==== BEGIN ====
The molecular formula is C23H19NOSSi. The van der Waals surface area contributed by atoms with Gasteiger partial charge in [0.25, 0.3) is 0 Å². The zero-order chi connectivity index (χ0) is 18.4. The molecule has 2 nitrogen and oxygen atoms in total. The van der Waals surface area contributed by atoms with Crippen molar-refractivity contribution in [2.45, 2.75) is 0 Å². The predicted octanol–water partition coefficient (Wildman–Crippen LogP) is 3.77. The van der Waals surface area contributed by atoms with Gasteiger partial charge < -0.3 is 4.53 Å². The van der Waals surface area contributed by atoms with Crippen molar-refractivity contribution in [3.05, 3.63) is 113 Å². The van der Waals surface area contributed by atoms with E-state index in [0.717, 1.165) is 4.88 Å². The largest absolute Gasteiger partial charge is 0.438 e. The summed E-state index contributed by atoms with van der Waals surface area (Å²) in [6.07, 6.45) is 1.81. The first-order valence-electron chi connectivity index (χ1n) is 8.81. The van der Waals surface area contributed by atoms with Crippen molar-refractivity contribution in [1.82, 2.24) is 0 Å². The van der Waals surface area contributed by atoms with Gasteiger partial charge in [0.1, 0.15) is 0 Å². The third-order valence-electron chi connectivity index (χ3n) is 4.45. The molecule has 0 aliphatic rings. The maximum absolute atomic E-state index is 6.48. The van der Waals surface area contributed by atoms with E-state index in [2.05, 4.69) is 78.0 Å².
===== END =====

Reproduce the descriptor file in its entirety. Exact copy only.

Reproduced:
The molecular formula is C23H19NOSSi. The van der Waals surface area contributed by atoms with Gasteiger partial charge in [0.25, 0.3) is 0 Å². The zero-order chi connectivity index (χ0) is 18.4. The molecule has 2 nitrogen and oxygen atoms in total. The van der Waals surface area contributed by atoms with Crippen molar-refractivity contribution in [2.45, 2.75) is 0 Å². The predicted octanol–water partition coefficient (Wildman–Crippen LogP) is 3.77. The van der Waals surface area contributed by atoms with Gasteiger partial charge < -0.3 is 4.53 Å². The van der Waals surface area contributed by atoms with Crippen molar-refractivity contribution in [3.05, 3.63) is 113 Å². The van der Waals surface area contributed by atoms with E-state index in [0.717, 1.165) is 4.88 Å². The largest absolute Gasteiger partial charge is 0.438 e. The summed E-state index contributed by atoms with van der Waals surface area (Å²) in [6.07, 6.45) is 1.81. The first-order valence-electron chi connectivity index (χ1n) is 8.81. The van der Waals surface area contributed by atoms with Crippen molar-refractivity contribution in [1.82, 2.24) is 0 Å². The van der Waals surface area contributed by atoms with Gasteiger partial charge in [0.1, 0.15) is 0 Å². The third-order valence-electron chi connectivity index (χ3n) is 4.45. The molecule has 0 aliphatic rings. The maximum absolute atomic E-state index is 6.48. The van der Waals surface area contributed by atoms with E-state index in [2.05, 4.69) is 78.0 Å².